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By Rev. Canon Christopher B. J. Pratt

Like a curtain being drawn across a window, shutting out the sun’s glare and darkening an interior, so a shadow slowly crept across my vision and did not go away.

A visit to the family doctor was not an option, it was a necessity. After a thorough examination, a referral was made, bags were packed, a drive from Waterloo to a specialist in London, and the next morning I was having emergency eye surgery to repair a detached retina in my right eye.

Time passed.

I was informed that a not uncommon impact of the surgery that I had experienced was the development of a cataract. Surgery was needed to deal with that issue.

Time passed.

Once again, the all too familiar experience of a darkening curtain became a reality, this time in my left eye. Once again, an examination and a trip to London for surgery, this time, through a snow storm! Once again cataract surgery awaits. (This time, it will take place on the date when this article is due!)

A brief reflection, offered by the surgeon who will be operating on the cataract which has developed on my left eye, has caused me many moments of reflection. “Be grateful”, he said, as he prepared to leave the examination room, with his hand on the door handle. “Be grateful that you were born at a time when eye surgery has moved to a point where we are able to take care of you. Not too long ago, you would have been blind by now.”

Since hearing that statement, I have had moments when words of scripture have had an impact on me in new and different ways.

When I hear, “The light shines on in the dark…” (John 1:5), the word “dark” has a powerful reality as it leads me to a point when I am able to value and appreciate the true power of “light”. My world, my life, would be so different from what I am able to experience now, as I benefit from medical care, the practical support of family and friends, and from the prayers of those who support me on my journey to renew my vision.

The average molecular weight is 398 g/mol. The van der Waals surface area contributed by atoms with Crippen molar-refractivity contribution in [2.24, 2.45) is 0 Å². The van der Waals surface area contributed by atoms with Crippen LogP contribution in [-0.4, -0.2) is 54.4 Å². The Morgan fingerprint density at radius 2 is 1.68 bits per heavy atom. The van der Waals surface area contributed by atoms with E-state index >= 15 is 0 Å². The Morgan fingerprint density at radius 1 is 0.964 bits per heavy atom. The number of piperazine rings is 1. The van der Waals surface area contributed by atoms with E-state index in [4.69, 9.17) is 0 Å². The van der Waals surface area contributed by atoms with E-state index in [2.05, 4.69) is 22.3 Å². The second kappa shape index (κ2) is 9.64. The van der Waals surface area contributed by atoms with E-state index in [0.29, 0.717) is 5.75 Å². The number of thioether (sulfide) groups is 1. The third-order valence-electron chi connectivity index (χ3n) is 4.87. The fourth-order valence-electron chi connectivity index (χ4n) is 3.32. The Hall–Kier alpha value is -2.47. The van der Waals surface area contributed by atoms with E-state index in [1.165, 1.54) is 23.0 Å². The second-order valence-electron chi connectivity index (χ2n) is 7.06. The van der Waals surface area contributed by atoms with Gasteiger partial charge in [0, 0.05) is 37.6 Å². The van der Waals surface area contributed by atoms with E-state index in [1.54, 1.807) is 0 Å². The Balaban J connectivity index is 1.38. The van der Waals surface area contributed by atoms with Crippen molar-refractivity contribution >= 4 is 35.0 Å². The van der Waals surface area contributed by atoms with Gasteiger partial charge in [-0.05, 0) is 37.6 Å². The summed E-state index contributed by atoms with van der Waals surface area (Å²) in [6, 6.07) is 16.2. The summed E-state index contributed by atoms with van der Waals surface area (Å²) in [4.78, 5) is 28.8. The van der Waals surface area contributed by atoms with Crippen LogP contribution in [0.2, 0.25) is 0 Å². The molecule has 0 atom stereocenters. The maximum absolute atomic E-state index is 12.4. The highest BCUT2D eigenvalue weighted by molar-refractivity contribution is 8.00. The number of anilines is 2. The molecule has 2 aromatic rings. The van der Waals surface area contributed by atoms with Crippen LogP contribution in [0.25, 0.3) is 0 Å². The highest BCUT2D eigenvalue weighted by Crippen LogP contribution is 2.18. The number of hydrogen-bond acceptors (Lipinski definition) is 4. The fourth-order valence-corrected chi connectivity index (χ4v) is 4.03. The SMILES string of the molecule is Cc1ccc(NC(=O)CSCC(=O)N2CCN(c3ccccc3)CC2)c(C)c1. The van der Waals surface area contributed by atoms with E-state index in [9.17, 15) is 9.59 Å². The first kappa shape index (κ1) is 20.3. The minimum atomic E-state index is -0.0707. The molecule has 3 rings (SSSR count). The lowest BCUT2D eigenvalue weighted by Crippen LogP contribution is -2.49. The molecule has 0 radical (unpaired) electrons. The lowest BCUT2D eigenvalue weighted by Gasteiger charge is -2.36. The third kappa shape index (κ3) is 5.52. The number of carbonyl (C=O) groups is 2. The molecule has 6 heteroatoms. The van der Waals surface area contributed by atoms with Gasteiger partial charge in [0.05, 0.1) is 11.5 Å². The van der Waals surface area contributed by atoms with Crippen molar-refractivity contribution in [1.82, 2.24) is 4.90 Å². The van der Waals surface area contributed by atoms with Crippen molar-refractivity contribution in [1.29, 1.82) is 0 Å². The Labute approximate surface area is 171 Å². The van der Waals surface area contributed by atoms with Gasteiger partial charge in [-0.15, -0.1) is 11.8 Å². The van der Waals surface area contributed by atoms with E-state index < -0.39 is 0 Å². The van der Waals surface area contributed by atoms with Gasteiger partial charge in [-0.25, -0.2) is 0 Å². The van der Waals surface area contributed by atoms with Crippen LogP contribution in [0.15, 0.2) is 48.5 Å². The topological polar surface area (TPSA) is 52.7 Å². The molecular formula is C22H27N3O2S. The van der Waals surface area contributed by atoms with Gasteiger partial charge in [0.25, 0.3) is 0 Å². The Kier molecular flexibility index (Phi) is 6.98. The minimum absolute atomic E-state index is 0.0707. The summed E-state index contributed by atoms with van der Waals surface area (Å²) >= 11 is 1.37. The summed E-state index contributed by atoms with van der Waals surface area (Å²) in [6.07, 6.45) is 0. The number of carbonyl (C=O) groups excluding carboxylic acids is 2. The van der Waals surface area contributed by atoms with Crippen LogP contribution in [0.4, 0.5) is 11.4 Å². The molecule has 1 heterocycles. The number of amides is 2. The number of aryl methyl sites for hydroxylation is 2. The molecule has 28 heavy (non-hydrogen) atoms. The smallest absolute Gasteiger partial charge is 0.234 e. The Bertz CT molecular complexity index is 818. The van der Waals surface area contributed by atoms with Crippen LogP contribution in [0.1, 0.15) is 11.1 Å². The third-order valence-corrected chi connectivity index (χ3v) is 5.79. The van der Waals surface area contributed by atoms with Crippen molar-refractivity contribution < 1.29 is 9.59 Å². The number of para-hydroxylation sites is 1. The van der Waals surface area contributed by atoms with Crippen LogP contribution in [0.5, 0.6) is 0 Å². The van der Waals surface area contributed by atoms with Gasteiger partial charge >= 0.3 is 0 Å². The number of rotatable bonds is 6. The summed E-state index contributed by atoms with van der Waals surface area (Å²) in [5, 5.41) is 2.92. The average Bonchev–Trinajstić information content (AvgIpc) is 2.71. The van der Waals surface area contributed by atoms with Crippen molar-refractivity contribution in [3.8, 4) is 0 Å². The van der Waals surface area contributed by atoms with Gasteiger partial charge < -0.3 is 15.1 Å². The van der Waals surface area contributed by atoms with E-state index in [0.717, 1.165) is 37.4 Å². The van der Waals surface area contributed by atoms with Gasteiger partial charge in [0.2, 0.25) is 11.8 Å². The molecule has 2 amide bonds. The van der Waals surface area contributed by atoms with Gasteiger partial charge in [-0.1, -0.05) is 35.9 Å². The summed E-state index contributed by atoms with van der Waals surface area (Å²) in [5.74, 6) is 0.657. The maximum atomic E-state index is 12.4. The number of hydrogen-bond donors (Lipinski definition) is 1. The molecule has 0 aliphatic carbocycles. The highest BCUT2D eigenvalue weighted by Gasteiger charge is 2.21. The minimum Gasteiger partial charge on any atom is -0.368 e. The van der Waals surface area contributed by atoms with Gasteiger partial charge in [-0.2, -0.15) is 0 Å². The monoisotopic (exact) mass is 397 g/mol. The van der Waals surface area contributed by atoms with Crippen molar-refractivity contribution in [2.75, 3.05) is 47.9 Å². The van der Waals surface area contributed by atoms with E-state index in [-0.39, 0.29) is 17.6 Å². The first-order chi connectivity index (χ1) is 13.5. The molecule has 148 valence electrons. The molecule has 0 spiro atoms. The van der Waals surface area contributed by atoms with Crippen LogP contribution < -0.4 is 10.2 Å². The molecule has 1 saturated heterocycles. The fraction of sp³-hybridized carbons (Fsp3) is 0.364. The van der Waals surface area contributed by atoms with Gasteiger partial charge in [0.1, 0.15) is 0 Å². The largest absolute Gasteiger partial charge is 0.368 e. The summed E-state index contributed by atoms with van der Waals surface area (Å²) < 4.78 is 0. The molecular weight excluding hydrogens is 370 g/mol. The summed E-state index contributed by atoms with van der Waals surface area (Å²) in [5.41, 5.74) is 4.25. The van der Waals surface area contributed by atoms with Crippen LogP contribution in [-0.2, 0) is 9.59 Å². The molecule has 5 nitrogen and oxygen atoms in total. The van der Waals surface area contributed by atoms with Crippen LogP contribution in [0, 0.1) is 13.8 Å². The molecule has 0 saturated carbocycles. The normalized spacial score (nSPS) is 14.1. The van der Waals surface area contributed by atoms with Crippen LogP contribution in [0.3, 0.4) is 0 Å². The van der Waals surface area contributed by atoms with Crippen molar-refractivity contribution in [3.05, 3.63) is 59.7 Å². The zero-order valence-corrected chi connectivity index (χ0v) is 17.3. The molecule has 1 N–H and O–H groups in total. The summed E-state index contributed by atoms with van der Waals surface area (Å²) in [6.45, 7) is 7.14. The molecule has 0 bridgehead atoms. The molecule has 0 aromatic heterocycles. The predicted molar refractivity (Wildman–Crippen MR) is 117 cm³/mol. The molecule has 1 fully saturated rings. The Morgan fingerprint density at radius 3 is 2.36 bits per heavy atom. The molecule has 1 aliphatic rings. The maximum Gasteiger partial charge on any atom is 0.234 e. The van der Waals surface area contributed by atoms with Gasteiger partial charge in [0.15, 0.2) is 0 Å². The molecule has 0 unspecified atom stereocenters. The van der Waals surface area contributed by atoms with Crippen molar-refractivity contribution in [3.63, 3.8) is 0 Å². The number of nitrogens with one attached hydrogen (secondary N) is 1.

Clarity of vision in our lives is not simply limited to our physical sight. The personal experience which I have shared with you, has its parallels in our spiritual pilgrimage through life.

When the disciples of John the Baptist approach Jesus and enquired if he was the one whose arrival had been heralded by John, or if they should continue looking with hope and expectation for the message of John to find its fulfillment in someone else, Jesus replies,” Go and tell John what you hear and see: the blind recover their sight…” (Matthew 11:4)

Those words strike me anew as I share these thoughts with you, not only because they reference the incredible healing ministry of Jesus, but because they also point to the transformative power of the Holy Spirit alive in our lives today. Spiritual blindness is as much a reality for many individuals who do not have to grapple with the reality of physical blindness. Blindness which prevents an appreciation of another person, or another person’s point of view; blindness which prevents a sense of awareness of the depth and diversity of our own identity; blindness which stands as a barrier preventing the free flow of God’s love, mercy and grace to be experienced as a personal reality; these darkened areas of our lives are as much in need of healing as physical blindness.

There is, perhaps, the temptation to avoid dealing with our own blindness. No rush for emergency surgery is necessary, because we need others to see things our way. The problem, from our viewpoint is theirs, not ours. That may influence how we live our lives as individuals and also as members of a community, even a community of faith. If only, we think, our viewpoint carried the day, all would be well.

Yet that blindness stands in the way of the desire which all of us need to share. Putting our time, our efforts and our energy into discovering how we may make God’s will a reality in our own lives will lift the darkness from our lives and lead us to experience the brightness and beauty of God’s light shining in God’s world.

Rev. Canon Christopher B. J. Pratt has retired from full time parish ministry, but continues to offer priestly ministry in the Diocese of Huron.

(Featured photo: Amanda Dalbjorn/Unsplash)